The path to financial freedom can be challenging. Our story is not one of those “I paid off $200,000 in debt in two years” kind of story. I am envious of people who have the discipline to pay off large amount of debt in a short period of time. However, for most of us the reality is that life and temptations sometimes get in the way of our goals.

For example, when the transmission went out in my 2005 Pontiac Grand Prix I could have worked hard to find a decent vehicle for much less than I paid for my newish car. I ended up getting a 2013 Hyundai Sonata for about $16,000. Even though we were in debt payoff mode, we took out a loan to finance the purchase. This just goes to show how easy it is to stray from the path. We ended up paying off the loan in about a year, but it definitely set us back.

Then there was the rental property we almost purchased in 2016. Once we became debt free besides the mortgage, we turned our focus to buying rental property. We actually had a house under contract though ended up backing out after the inspection. In hindsight the inspection wasn’t that bad and the deal overall was pretty good. However, two things spooked me. The first, was we were planning to fund the purchase and repairs on the rental house with a home equity line of credit (HELOC). The plan was to purchase with the HELOC (to take advance of the benefits of being a cash buyer) then refinance into a traditional mortgage. Not a bad strategy overall, though the thought of something going wrong with the rental and impacting our personal residence scared me. Additionally, I planned to work with a partner on the deal and there were a few red flags that were coming up regarding this individual. In the end, even though I probably missed out on a good deal I think the correct decision was made to pull out.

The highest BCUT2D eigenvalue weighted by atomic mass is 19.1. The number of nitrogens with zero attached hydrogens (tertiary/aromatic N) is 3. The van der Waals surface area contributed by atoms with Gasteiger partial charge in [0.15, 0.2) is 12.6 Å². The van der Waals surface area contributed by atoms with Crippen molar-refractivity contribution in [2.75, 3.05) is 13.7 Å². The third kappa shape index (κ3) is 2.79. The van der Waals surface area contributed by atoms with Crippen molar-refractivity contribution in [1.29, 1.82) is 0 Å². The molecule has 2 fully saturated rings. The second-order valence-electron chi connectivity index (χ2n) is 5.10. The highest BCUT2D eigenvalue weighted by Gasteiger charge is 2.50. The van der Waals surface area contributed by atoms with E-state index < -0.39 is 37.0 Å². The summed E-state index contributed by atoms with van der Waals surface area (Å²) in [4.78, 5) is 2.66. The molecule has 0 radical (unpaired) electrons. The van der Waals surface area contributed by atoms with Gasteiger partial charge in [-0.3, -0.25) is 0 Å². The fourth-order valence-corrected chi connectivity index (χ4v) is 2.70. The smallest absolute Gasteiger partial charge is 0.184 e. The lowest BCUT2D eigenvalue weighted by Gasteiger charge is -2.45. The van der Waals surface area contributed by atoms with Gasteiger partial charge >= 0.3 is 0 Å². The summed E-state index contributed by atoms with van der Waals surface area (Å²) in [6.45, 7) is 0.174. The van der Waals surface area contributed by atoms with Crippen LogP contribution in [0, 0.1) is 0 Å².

After the rental house deal fell through we decided to buckle down and throw everything we could at the mortgage. We have loosely followed the Dave Ramsey plan throughout our pilgrimage. I’ll admit, if we followed his plan more strictly, we’d probably be out of debt already. However, we don’t do great with restrictive plans so there’s also the possibility that we would have burned out and be in a worse place today than if we would have followed the plan exactly.

I’ll use a future blog post to provide additional detail around the aspects of the Dave Ramsey plan that we followed and the aspects we haven’t. For this post, I thought I’d discuss one of the more controversial aspects which is baby step 6. Baby step 6 in the Dave Ramsey plan is to pay off your personal home mortgage. I’ll admit that I’ve struggled with the right decision here at times, hence the pursuit of a rental property purchase without the mortgage on our personal residence being paid off.

The argument against paying off the mortgage, especially in our low interest rate environment, is that your money may be better spent investing elsewhere. For example, the interest rate on our personal residence is 4 percent and we could potentially take the additional payments we’re making on the mortgage and invest it in stocks, rental property, or a business that generates a return higher than 4 percent. If our situation was different and I was early in my career with a large mortgage, we may have been more inclined to try to build up passive streams of income to cover the cost of our mortgage.  There are also tax benefits for having a mortgage for those of us who itemize deductions. I’m sure there are other arguments though these are the ones that I seem to hear the most.